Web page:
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Civil Law - Punitive Damage Awards Supply Government With Tax Revenues

damages awarded personal income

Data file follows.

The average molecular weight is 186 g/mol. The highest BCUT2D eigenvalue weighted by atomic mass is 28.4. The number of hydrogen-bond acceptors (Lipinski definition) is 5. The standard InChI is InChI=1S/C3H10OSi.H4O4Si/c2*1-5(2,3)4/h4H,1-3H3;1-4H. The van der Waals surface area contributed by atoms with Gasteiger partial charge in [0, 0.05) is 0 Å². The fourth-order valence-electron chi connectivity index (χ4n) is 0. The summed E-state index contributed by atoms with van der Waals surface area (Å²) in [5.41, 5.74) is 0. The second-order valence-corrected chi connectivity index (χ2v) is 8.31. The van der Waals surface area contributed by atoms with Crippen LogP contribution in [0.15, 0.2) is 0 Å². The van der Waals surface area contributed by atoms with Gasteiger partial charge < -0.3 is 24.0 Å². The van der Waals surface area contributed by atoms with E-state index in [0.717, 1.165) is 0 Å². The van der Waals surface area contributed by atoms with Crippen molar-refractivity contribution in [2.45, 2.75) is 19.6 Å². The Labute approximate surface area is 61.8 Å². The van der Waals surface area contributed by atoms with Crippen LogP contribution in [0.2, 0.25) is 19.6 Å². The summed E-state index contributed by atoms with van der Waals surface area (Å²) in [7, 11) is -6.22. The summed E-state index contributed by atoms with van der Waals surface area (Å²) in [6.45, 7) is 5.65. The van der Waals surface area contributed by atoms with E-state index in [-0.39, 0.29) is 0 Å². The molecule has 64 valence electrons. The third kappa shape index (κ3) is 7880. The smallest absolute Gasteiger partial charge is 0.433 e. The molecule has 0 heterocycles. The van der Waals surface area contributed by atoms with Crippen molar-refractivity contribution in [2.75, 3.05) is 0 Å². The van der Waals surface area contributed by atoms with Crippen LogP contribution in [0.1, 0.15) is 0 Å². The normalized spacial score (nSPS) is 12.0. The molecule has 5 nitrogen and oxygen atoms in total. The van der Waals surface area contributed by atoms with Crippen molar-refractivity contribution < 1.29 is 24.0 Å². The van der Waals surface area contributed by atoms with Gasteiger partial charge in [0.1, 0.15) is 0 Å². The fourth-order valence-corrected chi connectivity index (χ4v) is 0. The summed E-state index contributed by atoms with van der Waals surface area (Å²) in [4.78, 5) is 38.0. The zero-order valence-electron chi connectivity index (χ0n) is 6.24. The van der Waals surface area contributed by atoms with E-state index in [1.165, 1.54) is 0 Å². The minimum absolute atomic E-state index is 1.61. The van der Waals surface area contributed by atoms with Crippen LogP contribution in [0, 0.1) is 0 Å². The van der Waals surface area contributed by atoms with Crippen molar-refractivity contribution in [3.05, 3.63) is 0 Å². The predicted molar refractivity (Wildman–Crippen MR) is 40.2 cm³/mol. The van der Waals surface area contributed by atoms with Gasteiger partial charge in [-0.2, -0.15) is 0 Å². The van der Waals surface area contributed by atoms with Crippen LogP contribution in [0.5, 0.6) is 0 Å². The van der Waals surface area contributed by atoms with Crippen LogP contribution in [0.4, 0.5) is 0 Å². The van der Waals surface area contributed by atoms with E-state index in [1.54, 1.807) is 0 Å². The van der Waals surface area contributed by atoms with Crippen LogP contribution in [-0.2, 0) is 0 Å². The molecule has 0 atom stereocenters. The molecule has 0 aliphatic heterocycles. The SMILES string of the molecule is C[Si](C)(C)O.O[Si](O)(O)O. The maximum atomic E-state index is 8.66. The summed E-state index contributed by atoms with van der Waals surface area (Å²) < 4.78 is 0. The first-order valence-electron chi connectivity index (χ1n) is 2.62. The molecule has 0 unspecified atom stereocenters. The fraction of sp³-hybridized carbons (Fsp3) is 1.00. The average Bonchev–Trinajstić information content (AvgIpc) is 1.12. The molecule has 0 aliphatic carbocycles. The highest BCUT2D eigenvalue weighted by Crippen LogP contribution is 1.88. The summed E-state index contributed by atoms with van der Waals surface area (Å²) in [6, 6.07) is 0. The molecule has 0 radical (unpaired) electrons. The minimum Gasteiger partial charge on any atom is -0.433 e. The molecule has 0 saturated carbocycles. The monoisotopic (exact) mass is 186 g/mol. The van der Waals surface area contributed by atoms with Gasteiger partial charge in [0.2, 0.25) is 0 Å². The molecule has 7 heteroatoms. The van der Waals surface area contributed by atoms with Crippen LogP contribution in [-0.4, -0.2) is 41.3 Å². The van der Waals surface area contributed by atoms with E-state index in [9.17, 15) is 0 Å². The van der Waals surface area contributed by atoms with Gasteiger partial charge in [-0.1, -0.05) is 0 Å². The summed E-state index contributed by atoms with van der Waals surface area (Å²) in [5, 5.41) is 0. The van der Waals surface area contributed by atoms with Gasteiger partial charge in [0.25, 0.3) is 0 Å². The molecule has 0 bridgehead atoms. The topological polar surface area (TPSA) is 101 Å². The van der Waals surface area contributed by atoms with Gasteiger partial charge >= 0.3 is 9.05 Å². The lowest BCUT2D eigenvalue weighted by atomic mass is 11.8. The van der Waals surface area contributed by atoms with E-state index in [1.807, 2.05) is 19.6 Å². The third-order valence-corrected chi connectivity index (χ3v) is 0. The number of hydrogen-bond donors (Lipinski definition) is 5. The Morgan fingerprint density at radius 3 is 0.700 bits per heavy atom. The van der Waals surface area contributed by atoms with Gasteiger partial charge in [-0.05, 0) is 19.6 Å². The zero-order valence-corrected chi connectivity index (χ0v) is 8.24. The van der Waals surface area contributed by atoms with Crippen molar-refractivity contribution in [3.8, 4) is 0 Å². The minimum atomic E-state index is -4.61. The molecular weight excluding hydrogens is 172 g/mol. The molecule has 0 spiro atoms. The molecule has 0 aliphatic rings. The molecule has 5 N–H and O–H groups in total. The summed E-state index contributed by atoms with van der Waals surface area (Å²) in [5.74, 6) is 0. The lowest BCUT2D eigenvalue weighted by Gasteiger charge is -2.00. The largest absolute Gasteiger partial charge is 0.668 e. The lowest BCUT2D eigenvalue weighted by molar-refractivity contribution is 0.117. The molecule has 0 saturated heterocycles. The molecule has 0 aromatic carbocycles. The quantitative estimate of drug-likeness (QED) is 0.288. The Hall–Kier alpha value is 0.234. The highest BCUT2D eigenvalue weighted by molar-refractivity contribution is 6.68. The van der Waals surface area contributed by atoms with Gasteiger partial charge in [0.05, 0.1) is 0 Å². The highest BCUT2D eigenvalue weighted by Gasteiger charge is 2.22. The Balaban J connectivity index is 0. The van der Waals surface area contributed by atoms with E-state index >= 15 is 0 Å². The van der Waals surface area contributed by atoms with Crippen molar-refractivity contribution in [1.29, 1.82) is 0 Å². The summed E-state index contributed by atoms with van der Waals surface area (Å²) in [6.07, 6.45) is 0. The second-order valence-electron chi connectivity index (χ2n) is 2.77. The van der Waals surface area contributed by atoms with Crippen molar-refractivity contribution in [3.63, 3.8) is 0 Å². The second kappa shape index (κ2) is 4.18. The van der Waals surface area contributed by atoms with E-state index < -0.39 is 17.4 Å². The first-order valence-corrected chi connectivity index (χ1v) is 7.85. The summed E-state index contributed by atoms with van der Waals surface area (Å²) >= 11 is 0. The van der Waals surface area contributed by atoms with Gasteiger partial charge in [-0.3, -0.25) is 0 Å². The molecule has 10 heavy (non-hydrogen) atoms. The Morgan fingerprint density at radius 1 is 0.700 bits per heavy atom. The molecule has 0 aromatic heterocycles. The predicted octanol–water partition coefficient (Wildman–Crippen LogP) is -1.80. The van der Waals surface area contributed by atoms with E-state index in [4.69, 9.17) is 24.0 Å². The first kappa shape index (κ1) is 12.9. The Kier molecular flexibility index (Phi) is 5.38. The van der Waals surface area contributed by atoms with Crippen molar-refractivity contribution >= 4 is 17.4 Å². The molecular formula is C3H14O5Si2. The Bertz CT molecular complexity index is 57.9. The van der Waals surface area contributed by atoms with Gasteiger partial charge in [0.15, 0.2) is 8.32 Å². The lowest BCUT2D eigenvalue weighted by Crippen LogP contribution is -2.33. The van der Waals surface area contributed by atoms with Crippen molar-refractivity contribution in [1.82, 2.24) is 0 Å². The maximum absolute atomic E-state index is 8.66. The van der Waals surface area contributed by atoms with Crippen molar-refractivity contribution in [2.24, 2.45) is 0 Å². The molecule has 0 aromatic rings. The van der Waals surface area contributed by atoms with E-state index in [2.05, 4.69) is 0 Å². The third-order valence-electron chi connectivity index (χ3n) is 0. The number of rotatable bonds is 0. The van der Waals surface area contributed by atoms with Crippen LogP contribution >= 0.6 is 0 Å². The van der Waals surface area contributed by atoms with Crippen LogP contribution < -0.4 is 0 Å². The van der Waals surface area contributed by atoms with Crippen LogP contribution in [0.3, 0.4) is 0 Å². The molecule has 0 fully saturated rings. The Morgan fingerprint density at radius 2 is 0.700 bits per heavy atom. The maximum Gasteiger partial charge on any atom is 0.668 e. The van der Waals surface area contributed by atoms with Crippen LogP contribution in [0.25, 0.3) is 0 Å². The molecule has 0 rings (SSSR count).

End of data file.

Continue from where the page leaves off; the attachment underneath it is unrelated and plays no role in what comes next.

The U.S. Supreme Court ruled in December of 1996 that punitive damages awarded in personal injury cases were taxable (O'glivie v. United States). In this case, the family of a woman who died of toxic shock syndrome was awarded $1.5 million in actual damages and $10 million in punitive damages from International Playtex Inc. The family paid federal income tax on the punitive damage award, but requested a refund, arguing that the Internal Revenue Service's definition of gross income does not include damages received from personal injuries or sickness awards. However, the Court held that the family's damages were not received "on account of personal injuries; hence, the gross-income exclusion provision does not apply and the damages are taxable." The Court reasoned that punitive damages are not awarded to compensate for injuries but "to punish reprehensible conduct and to deter its future occurrence."

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